January 18, 2012
Stomach Cells and Esophageal Cancer
(Ivanhoe Newswire)-- Experiments involving mice help provide new insight into what may cause a lethal form of esophageal cancer.
Research linked inflammation and bile acid reflux to the spread of cancer-causing stomach cells into the esophagus. This discovery may help pioneer strategies for treatment.
Esophageal adenocarcinoma is a cancer of the esophagus that is associated with acid reflux disease and Barrett esophagus (BE). BE is characterized by changes in the cells that line the lower esophagus, near the junction with the stomach. In BE, the normal flat esophageal cells are replaced by taller cells resembling those that line the stomach or intestine.
Although many questions about the disease remain unanswered previous research has suggested that BE may be caused by acid reflux disease and chronic inflammation.
"The precise origin of both esophageal adenocarcinoma and BE has been difficult to discern, in part because of the absence of useful experimental model systems that are genetically based," author Dr. Timothy C. Wang, from Columbia University was quoted as saying. "A major unanswered question that has been debated for decades is whether BE cells originate from the lining of the esophagus itself or from the region of the stomach called the cardia that is adjacent to the esophagus.
Dr. Wang and colleagues used a transgenic mouse model of BE and adenocarcinoma that significantly resembles human disease to explore the pathogenesis of the disease. The mice were engineered to express a specific molecule (interleukin-1) associated with chronic esophageal inflammation. The researchers discovered that inflammation and bile acid caused premature cells from the cardia to travel to the esophagus and give rise to the taller "columnar" cells characteristic of BE. Then they identified the exact signaling pathway that appeared to regulate differentiation of the cardia cells into columnar cells, which were associated with the origination of cancer in mice and humans.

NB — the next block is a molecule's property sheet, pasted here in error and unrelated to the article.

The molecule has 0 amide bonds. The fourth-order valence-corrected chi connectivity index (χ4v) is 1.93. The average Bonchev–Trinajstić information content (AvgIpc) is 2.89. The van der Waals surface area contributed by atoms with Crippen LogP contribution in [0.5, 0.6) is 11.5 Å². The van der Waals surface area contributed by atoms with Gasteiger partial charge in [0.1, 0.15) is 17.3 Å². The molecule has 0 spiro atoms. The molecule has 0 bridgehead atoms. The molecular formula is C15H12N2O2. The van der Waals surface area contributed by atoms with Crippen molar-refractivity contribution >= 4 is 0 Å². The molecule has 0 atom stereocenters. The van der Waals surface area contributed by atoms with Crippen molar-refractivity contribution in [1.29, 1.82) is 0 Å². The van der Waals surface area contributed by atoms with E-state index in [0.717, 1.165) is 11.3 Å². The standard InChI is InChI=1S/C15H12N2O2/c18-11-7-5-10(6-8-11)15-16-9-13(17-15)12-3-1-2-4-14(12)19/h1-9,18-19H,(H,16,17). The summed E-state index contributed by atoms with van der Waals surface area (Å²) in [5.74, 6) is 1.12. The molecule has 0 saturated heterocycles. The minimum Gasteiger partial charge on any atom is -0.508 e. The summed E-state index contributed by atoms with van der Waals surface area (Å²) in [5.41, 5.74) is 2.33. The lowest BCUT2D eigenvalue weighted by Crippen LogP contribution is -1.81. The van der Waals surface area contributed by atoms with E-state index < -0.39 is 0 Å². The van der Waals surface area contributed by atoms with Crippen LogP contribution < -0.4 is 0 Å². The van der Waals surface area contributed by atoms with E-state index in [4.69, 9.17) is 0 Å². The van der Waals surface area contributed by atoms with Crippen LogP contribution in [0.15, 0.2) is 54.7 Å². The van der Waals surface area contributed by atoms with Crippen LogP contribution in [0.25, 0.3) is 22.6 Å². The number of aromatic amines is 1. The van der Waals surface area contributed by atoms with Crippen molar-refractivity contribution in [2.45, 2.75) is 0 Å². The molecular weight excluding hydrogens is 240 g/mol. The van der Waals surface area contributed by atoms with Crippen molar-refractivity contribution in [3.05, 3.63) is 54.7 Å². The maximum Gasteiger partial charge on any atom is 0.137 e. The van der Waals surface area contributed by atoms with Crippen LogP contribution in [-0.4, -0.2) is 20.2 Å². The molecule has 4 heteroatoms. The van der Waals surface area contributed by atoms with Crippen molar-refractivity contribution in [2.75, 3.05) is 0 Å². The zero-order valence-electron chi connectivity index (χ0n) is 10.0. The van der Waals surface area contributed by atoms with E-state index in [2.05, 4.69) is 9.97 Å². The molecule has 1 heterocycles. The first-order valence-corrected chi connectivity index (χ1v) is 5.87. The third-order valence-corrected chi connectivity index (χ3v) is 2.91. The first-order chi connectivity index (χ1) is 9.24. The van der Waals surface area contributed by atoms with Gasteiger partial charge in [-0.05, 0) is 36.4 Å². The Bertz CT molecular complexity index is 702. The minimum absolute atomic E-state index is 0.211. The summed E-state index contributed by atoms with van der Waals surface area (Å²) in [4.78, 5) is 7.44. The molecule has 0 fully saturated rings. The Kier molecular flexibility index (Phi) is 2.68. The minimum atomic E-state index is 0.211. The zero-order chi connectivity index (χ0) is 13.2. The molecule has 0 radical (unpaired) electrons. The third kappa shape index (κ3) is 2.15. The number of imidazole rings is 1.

The findings suggest that the abnormal cells linked with BE and esophageal adenocarcinoma originate in the cardia of the stomach and not the esophagus. "The fact that BE always begins precisely at the junction where the esophagus meets the stomach has never been explained, and now it seems clear that special consideration should be given to inflammation of the gastric cardia as it may represent a precursor of BE and esophageal adenocarcinoma," Dr. Wang said.
SOURCE: Cancer Cell, January 17, 2012